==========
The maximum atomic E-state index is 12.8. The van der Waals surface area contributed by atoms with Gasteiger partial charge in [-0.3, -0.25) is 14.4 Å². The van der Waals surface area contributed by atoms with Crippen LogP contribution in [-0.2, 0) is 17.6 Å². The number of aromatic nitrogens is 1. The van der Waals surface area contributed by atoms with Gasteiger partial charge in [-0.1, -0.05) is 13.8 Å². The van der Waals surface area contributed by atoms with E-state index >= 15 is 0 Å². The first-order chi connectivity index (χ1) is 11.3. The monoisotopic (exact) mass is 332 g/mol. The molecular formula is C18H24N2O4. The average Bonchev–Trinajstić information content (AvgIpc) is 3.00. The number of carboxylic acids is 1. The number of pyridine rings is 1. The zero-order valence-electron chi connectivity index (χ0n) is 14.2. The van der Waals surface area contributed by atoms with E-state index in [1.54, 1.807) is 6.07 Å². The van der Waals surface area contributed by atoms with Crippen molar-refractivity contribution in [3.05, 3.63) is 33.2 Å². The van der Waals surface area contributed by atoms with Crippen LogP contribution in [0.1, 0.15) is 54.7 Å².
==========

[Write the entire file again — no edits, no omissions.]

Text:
The maximum atomic E-state index is 12.8. The van der Waals surface area contributed by atoms with Gasteiger partial charge in [-0.3, -0.25) is 14.4 Å². The van der Waals surface area contributed by atoms with Crippen LogP contribution in [-0.2, 0) is 17.6 Å². The number of aromatic nitrogens is 1. The van der Waals surface area contributed by atoms with Gasteiger partial charge in [-0.1, -0.05) is 13.8 Å². The van der Waals surface area contributed by atoms with E-state index >= 15 is 0 Å². The first-order chi connectivity index (χ1) is 11.3. The monoisotopic (exact) mass is 332 g/mol. The molecular formula is C18H24N2O4. The average Bonchev–Trinajstić information content (AvgIpc) is 3.00. The number of carboxylic acids is 1. The number of pyridine rings is 1. The zero-order valence-electron chi connectivity index (χ0n) is 14.2. The van der Waals surface area contributed by atoms with E-state index in [1.54, 1.807) is 6.07 Å². The van der Waals surface area contributed by atoms with Crippen molar-refractivity contribution in [3.05, 3.63) is 33.2 Å². The van der Waals surface area contributed by atoms with Crippen LogP contribution in [0.1, 0.15) is 54.7 Å².